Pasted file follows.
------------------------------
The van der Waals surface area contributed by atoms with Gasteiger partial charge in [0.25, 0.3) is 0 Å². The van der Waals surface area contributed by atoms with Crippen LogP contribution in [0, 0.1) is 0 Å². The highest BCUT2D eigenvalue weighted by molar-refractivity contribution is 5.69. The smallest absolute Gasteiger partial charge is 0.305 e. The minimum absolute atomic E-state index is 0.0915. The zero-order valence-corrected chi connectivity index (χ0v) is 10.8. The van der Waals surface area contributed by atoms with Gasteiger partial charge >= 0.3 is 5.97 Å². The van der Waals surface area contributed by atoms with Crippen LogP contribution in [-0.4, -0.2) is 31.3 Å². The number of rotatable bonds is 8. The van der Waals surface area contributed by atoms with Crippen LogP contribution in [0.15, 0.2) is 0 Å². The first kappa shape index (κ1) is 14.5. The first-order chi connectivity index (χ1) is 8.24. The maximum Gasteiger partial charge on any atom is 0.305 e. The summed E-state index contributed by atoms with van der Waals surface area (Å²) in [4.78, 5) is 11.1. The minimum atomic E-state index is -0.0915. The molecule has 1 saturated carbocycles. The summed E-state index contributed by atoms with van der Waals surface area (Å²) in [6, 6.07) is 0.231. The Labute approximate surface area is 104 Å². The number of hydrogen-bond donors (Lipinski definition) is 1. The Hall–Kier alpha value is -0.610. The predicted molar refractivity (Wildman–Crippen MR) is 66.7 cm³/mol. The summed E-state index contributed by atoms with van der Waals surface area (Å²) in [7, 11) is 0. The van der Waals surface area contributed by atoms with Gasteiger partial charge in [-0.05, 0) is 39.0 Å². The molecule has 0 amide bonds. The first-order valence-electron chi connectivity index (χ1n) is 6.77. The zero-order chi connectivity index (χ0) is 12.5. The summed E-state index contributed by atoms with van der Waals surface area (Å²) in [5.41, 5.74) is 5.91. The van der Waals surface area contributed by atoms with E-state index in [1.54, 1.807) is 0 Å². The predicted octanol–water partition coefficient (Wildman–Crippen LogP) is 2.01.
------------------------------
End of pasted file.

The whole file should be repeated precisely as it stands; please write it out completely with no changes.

The van der Waals surface area contributed by atoms with Gasteiger partial charge in [0.25, 0.3) is 0 Å². The van der Waals surface area contributed by atoms with Crippen LogP contribution in [0, 0.1) is 0 Å². The highest BCUT2D eigenvalue weighted by molar-refractivity contribution is 5.69. The smallest absolute Gasteiger partial charge is 0.305 e. The minimum absolute atomic E-state index is 0.0915. The zero-order valence-corrected chi connectivity index (χ0v) is 10.8. The van der Waals surface area contributed by atoms with Gasteiger partial charge >= 0.3 is 5.97 Å². The van der Waals surface area contributed by atoms with Crippen LogP contribution in [-0.4, -0.2) is 31.3 Å². The number of rotatable bonds is 8. The van der Waals surface area contributed by atoms with Crippen LogP contribution in [0.15, 0.2) is 0 Å². The first kappa shape index (κ1) is 14.5. The first-order chi connectivity index (χ1) is 8.24. The maximum Gasteiger partial charge on any atom is 0.305 e. The summed E-state index contributed by atoms with van der Waals surface area (Å²) in [4.78, 5) is 11.1. The minimum atomic E-state index is -0.0915. The molecule has 1 saturated carbocycles. The summed E-state index contributed by atoms with van der Waals surface area (Å²) in [6, 6.07) is 0.231. The Labute approximate surface area is 104 Å². The number of hydrogen-bond donors (Lipinski definition) is 1. The Hall–Kier alpha value is -0.610. The predicted molar refractivity (Wildman–Crippen MR) is 66.7 cm³/mol. The summed E-state index contributed by atoms with van der Waals surface area (Å²) in [7, 11) is 0. The van der Waals surface area contributed by atoms with Gasteiger partial charge in [-0.05, 0) is 39.0 Å². The molecule has 0 amide bonds. The first-order valence-electron chi connectivity index (χ1n) is 6.77. The zero-order chi connectivity index (χ0) is 12.5. The summed E-state index contributed by atoms with van der Waals surface area (Å²) in [5.41, 5.74) is 5.91. The van der Waals surface area contributed by atoms with E-state index in [1.54, 1.807) is 0 Å². The predicted octanol–water partition coefficient (Wildman–Crippen LogP) is 2.01.